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News Release 04-161

Season's Greetings at the Speed of Light

MIT presents an ultrafast holiday offering

Holiday laser pulses

Each image shows the "snapshot" of a highly structured, half-millimeter-wide laser pulse.


December 23, 2004

This material is available primarily for archival purposes. Telephone numbers or other contact information may be out of date; please see current contact information at media contacts.

 

Most days, MIT chemist Keith Nelson and his team do cutting-edge research with femtosecond laser pulses—flashes of light that last about a thousandth-of-a-trillionth (10-15) of a second, or roughly the amount of time it takes a light beam to cross from one circuit feature to the next in a conventional computer chip.

And most days, the scientists are focused on the serious, long-term applications of their work, which include a variety of potential uses in fundamental science, as well as in communications and signal-processing technologies.

As 2004 draws to a close, however, Nelson and his coworkers have demonstrated their techniques for shaping and manipulating the femtosecond pulses with a seasonal offering. Each of the symbols shown here is actually a highly structured, half-millimeter-wide swarm of laser photons flying in formation from left to right at the speed of light. The images are produced by analyzing the photons in an ultrafast detection system, then plotting their vertical position and time of arrival.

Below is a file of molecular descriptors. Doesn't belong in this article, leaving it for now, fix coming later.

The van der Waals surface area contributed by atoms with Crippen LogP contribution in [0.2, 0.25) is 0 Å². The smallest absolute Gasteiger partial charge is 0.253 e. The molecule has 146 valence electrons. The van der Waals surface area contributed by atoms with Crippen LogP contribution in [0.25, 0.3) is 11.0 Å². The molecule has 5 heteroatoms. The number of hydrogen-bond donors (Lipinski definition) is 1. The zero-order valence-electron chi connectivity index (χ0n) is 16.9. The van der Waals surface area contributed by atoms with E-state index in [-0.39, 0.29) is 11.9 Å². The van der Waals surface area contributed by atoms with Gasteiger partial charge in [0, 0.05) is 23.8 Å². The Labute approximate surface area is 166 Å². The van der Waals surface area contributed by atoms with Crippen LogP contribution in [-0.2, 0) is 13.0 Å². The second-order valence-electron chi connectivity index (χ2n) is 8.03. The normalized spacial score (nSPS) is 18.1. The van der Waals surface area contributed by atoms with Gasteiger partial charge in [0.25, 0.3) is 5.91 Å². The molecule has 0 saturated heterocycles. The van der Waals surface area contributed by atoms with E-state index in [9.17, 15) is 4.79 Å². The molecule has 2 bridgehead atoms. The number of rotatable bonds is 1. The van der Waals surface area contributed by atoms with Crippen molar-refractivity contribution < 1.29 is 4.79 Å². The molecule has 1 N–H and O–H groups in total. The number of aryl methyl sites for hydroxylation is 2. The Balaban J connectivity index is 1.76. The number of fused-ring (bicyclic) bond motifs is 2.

Result: the world's fastest holiday greeting.

-NSF-

Media Contacts
M. Mitchell Waldrop, NSF, (703) 292-8070, email: mwaldrop@nsf.gov

Principal Investigators
Keith Nelson, MIT, (617) 253-1423, email: kanelson@mit.edu

The U.S. National Science Foundation propels the nation forward by advancing fundamental research in all fields of science and engineering. NSF supports research and people by providing facilities, instruments and funding to support their ingenuity and sustain the U.S. as a global leader in research and innovation. With a fiscal year 2020 budget of $8.3 billion, NSF funds reach all 50 states through grants to nearly 2,000 colleges, universities and institutions. Each year, NSF receives more than 40,000 competitive proposals and makes about 11,000 new awards. Those awards include support for cooperative research with industry, Arctic and Antarctic research and operations, and U.S. participation in international scientific efforts.

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